A health unit coordinator diploma curriculum combines classroom study and hands-on experiences. Most diploma programs also provide some technical training in the word processing, database and spreadsheet software used to maintain electronic patient files. These programs can last anywhere from four months to a year, depending on students' enrollment status. Some health unit coordinator diploma programs only require applicants to hold a high school diploma or GED. However, other schools require applicants to earn passing scores on reading and math assessment exams.
Find schools that offer these popular programs
- Health Care Administration
- Health Information and Records Admin
- Health Information Technology
- Health Management and Clinical Administration
- Health Unit Coordinator
- Health Ward Supervisor
- Medical Administrative Assistant or Secretary
- Medical Claims Examiner
- Medical Facilities Management
- Medical Insurance Billing and Coding
- Medical Insurance Services
- Medical Office Computer Technologies
- Medical Office Management
- Medical Office Specialist
- Medical Receptionist
- Medical Staff Services
- Medical Transcriptionist
Health Unit Coordinator Diploma
Course topics often develop students' communication and computer skills in addition to familiarizing them with the flow of information in clinical settings. Students learn how to register patients and keep track of their medical records in accordance with patient confidentiality laws. Most programs require students to complete a practicum as well. Coursework can include the following topics:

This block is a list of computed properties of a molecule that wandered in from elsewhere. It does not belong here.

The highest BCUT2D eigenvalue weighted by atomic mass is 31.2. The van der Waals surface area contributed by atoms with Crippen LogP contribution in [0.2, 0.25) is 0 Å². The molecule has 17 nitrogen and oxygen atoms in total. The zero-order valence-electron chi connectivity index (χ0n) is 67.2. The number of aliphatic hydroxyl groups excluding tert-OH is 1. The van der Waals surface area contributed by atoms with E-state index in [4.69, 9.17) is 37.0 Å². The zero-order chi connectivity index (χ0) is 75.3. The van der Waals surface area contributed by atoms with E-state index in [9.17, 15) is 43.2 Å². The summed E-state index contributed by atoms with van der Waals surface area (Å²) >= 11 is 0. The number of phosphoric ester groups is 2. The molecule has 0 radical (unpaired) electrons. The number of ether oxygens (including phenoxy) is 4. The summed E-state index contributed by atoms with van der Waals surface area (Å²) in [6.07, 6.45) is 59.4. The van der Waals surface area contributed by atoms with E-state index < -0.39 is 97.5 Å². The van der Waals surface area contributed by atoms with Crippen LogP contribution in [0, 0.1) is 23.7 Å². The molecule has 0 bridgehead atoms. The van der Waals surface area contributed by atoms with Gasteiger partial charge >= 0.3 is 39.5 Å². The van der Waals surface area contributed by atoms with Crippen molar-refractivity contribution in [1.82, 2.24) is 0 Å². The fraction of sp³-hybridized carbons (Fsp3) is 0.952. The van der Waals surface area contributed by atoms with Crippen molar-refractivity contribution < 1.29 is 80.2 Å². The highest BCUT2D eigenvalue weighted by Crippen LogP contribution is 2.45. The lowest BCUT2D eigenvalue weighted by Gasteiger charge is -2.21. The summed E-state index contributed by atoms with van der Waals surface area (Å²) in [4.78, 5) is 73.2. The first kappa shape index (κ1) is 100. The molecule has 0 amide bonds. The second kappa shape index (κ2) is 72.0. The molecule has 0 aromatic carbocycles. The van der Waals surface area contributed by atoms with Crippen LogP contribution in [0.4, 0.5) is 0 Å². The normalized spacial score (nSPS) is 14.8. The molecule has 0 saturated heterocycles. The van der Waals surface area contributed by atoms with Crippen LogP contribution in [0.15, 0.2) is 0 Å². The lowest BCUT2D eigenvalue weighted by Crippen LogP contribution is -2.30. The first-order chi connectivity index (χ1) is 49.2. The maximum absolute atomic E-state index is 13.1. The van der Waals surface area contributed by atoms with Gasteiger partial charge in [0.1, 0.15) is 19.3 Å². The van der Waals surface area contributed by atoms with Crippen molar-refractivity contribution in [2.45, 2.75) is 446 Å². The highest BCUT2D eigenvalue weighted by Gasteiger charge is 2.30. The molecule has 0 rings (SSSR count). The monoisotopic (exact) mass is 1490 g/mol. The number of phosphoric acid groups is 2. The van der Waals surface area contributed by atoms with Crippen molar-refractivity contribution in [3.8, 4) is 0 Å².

- Healthcare computing
- Transcription procedures
- Medical terminology
- Healthcare customer service
Employment Outlook and Salary Information
Health unit coordinators can also be referred to as medical secretaries. Information from the U.S. Bureau of Labor Statistics (BLS) showed that from 2014 to 2024, job opportunities for these professionals were projected to increase 21% (www.bls.gov). As of May 2015, they earned an average salary of $34,330. Those who earned the highest average salaries worked in Washington ($41,790), Massachusetts ($41,090), New Jersey ($40,930), Connecticut ($40,130) and the District of Columbia ($39,700).
Continuing Education Information
Diploma program graduates interested in learning more about the systems used to maintain patient records might consider enrolling in a healthcare information management associate degree programs. Associate degree programs in healthcare administration might be another option for those who would like to eventually pursue bachelor's degrees and entry-level positions as medical or health service managers.
Professionals can also choose to pursue voluntary certification. For example, the National Association of Health Unit Coordinators (NAHUC) offers Health Unit Coordinator Certification to applicants who pass its written exam. Eligibility requirements include a high school diploma or its equivalent and the completion of a health unit coordinator training program. Certified professionals must renew certification every three years by completing 36 hours of approved continuing education or by retaking the exam (www.nahuc.org).
Students who pursue a health unit coordinator diploma learn software and medical records management skills through a combination of classroom instruction and hands-on experience. Upon completion of a diploma program, students have the chance to earn voluntary certification.